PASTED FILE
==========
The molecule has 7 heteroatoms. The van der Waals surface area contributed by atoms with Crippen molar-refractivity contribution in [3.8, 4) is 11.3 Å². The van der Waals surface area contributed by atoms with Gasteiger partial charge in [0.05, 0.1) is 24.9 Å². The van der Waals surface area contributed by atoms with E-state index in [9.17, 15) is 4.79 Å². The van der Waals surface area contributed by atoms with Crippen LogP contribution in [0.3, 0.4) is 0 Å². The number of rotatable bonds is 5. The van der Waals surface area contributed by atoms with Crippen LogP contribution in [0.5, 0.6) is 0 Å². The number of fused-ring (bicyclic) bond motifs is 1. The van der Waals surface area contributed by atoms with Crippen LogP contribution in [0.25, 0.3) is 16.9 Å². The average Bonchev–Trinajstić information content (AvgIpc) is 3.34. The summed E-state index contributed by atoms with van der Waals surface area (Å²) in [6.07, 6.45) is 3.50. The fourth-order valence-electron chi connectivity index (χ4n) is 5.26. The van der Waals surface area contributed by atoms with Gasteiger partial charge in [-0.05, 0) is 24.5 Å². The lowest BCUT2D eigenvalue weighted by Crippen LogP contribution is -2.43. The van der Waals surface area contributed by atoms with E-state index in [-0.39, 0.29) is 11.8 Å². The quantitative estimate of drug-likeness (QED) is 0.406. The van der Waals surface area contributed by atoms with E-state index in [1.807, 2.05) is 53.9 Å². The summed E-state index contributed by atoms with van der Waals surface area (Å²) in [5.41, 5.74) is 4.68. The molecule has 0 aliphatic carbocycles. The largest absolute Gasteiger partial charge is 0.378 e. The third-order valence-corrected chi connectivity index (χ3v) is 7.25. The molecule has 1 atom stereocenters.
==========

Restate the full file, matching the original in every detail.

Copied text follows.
The molecule has 7 heteroatoms. The van der Waals surface area contributed by atoms with Crippen molar-refractivity contribution in [3.8, 4) is 11.3 Å². The van der Waals surface area contributed by atoms with Gasteiger partial charge in [0.05, 0.1) is 24.9 Å². The van der Waals surface area contributed by atoms with E-state index in [9.17, 15) is 4.79 Å². The van der Waals surface area contributed by atoms with Crippen LogP contribution in [0.3, 0.4) is 0 Å². The number of rotatable bonds is 5. The van der Waals surface area contributed by atoms with Crippen LogP contribution in [0.5, 0.6) is 0 Å². The number of fused-ring (bicyclic) bond motifs is 1. The van der Waals surface area contributed by atoms with Crippen LogP contribution in [0.25, 0.3) is 16.9 Å². The average Bonchev–Trinajstić information content (AvgIpc) is 3.34. The summed E-state index contributed by atoms with van der Waals surface area (Å²) in [6.07, 6.45) is 3.50. The fourth-order valence-electron chi connectivity index (χ4n) is 5.26. The van der Waals surface area contributed by atoms with Gasteiger partial charge in [-0.05, 0) is 24.5 Å². The lowest BCUT2D eigenvalue weighted by Crippen LogP contribution is -2.43. The van der Waals surface area contributed by atoms with E-state index in [-0.39, 0.29) is 11.8 Å². The quantitative estimate of drug-likeness (QED) is 0.406. The van der Waals surface area contributed by atoms with E-state index in [1.807, 2.05) is 53.9 Å². The summed E-state index contributed by atoms with van der Waals surface area (Å²) in [5.41, 5.74) is 4.68. The molecule has 0 aliphatic carbocycles. The largest absolute Gasteiger partial charge is 0.378 e. The third-order valence-corrected chi connectivity index (χ3v) is 7.25. The molecule has 1 atom stereocenters.